On the back of a blue paper heart, Rachel Motschiedler wrote a message to the couples whose lawsuit toppled Utah’s ban on same-sex marriages and allowed her to wed her partner of 11 years:
It was one of more than 200 messages scrawled in marker and delivered Monday to the plaintiffs of the historic case that overturned Utah’s Amendment 3 in December.
The notes, said Salt Lake City Mayor Ralph Becker, represent the thoughts of countless Utahns who will keep these couples in their own hearts as the plaintiffs and their legal team leave this week for Denver, where they will make their case for same-sex marriage before the 10th Circuit Court of Appeals.
“We thank you for standing up for marriage equality,” Becker said. “We are humbled by your courage.”
There were thank-yous all around Monday as each of the couples at the center of the lawsuit took turns addressing a crowd of hundreds of well-wishers.
They shared their stories, their gratitude and their hope for the future of Utah.
“When we started fighting this thing we were told we were all wrong — the wrong plaintiffs, the wrong place and the wrong time,” said Kate Call, whose terminally ill wife Karen Archer did not attend the send-off. “But I think Utah is exactly the right place. We’ve experimented with marriage and relationships that are nontraditional our whole history.”
As she spoke, plaintiff Derek Kitchen draped his arm over the shoulders of his partner Moudi Sbeity. The green heart in his hand dangled over Sbeity’s chest, emblazoned with the words “Freedom means freedom for everyone.”
Laurie Wood and Kody Partridge, who are also plaintiffs in the case, held hands and smiled to the crowd as politicians, activists and their attorney Peggy Tomsic took their turns at the lectern.
When Partridge spoke, she told the crowd this was not the first time she’d received anonymous notes from strangers.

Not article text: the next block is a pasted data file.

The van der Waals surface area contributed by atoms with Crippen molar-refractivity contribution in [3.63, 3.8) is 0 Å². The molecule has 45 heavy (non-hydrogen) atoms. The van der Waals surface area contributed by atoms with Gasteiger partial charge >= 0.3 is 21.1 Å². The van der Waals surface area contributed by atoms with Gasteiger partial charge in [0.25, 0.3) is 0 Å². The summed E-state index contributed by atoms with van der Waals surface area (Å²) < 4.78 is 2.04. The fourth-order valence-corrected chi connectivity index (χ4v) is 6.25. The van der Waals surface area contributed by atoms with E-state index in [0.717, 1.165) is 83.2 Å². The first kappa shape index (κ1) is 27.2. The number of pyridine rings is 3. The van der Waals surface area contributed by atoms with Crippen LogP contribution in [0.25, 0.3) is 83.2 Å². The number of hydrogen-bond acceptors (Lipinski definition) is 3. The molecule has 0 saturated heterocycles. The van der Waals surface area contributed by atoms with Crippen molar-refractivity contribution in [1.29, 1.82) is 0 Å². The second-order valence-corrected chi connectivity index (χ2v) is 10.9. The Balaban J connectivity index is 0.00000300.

She held up a white piece of paper with a heart cut out from its center — it had been sent to them shortly after the December decision that allowed more than 1,200 gay and lesbian couples to wed in Utah.
“It says, ‘Thank you for all the hard work you’ve put into ensuring marriage equality in Utah,’ ” she read. “Now we say thank you for your words and support. They matter so very much to us.”
In the audience, gay and straight couples held hands and signs.
Some cried quietly as others cheered loudly.
Men and women bounced children on their knees.
It’s families like these, said longtime Utah news anchor Terry Wood, that the Amendment 3 lawsuit aims to protect.
“Allowing gay and lesbian couples to marry will not only make Utah stronger,” said Wood, whose openly gay son inspired him to speak out on behalf of same-sex couples, “it will make our nation stronger, as well.”
On Thursday morning, Tomsic will make her case before a panel of three judges at the 10th Circuit Court of Appeals. She will have half an hour to do so.
The state, represented by its hired team of Gene Schaerr, John Bursch and Monte Neil Stewart, will also have half an hour to argue in its attempt to persuade the court to overturn Judge Robert Shelby’s historic ruling.
But Mark Lawrence, the man widely credited for jump-starting the effort to challenge Utah’s law, said Monday he was confident that the 10th Circuit will rule in the couples’ favor.
“Time and again, Utah has shown the world that our nature is that of compassion, of love, of family and integrity,” Lawrence said. “We are on the eve of restoring that characterization before the world.”
Becker, who helped organize Monday’s rally on behalf of his new organization, Utah Unites for Marriage, said he felt it was important to remind the plaintiffs that there are thousands of Utah individuals and families who support them in their quest for same-sex marriage rights.
“Who can deny this kind of love and commitment under law?” Becker asked. “It means so much to be able to stand here with these couples and support them, as they have supported all of us in this quest for equal rights.”